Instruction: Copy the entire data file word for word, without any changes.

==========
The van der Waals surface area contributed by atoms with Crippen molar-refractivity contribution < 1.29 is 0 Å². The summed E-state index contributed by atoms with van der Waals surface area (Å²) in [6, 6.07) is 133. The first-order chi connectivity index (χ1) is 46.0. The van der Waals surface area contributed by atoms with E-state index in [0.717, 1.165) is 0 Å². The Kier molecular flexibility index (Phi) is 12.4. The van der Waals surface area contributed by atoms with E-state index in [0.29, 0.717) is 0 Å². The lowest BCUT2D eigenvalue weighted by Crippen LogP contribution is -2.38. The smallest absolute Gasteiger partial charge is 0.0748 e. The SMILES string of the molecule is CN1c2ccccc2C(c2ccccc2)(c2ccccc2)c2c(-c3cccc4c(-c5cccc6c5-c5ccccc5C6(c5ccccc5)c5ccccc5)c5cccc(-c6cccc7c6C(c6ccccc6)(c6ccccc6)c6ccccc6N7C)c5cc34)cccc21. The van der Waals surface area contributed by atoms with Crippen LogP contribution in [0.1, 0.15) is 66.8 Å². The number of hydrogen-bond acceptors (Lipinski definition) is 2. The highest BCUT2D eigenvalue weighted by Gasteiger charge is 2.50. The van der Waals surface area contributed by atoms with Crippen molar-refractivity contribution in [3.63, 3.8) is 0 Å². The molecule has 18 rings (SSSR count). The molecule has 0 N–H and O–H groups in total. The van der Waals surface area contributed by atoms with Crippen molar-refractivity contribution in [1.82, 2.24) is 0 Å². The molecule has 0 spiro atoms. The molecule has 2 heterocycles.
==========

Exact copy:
The van der Waals surface area contributed by atoms with Crippen molar-refractivity contribution < 1.29 is 0 Å². The summed E-state index contributed by atoms with van der Waals surface area (Å²) in [6, 6.07) is 133. The first-order chi connectivity index (χ1) is 46.0. The van der Waals surface area contributed by atoms with E-state index in [0.717, 1.165) is 0 Å². The Kier molecular flexibility index (Phi) is 12.4. The van der Waals surface area contributed by atoms with E-state index in [0.29, 0.717) is 0 Å². The lowest BCUT2D eigenvalue weighted by Crippen LogP contribution is -2.38. The smallest absolute Gasteiger partial charge is 0.0748 e. The SMILES string of the molecule is CN1c2ccccc2C(c2ccccc2)(c2ccccc2)c2c(-c3cccc4c(-c5cccc6c5-c5ccccc5C6(c5ccccc5)c5ccccc5)c5cccc(-c6cccc7c6C(c6ccccc6)(c6ccccc6)c6ccccc6N7C)c5cc34)cccc21. The van der Waals surface area contributed by atoms with Crippen LogP contribution in [0.1, 0.15) is 66.8 Å². The number of hydrogen-bond acceptors (Lipinski definition) is 2. The highest BCUT2D eigenvalue weighted by Gasteiger charge is 2.50. The van der Waals surface area contributed by atoms with Crippen molar-refractivity contribution in [3.63, 3.8) is 0 Å². The molecule has 18 rings (SSSR count). The molecule has 0 N–H and O–H groups in total. The van der Waals surface area contributed by atoms with Crippen molar-refractivity contribution in [1.82, 2.24) is 0 Å². The molecule has 0 spiro atoms. The molecule has 2 heterocycles.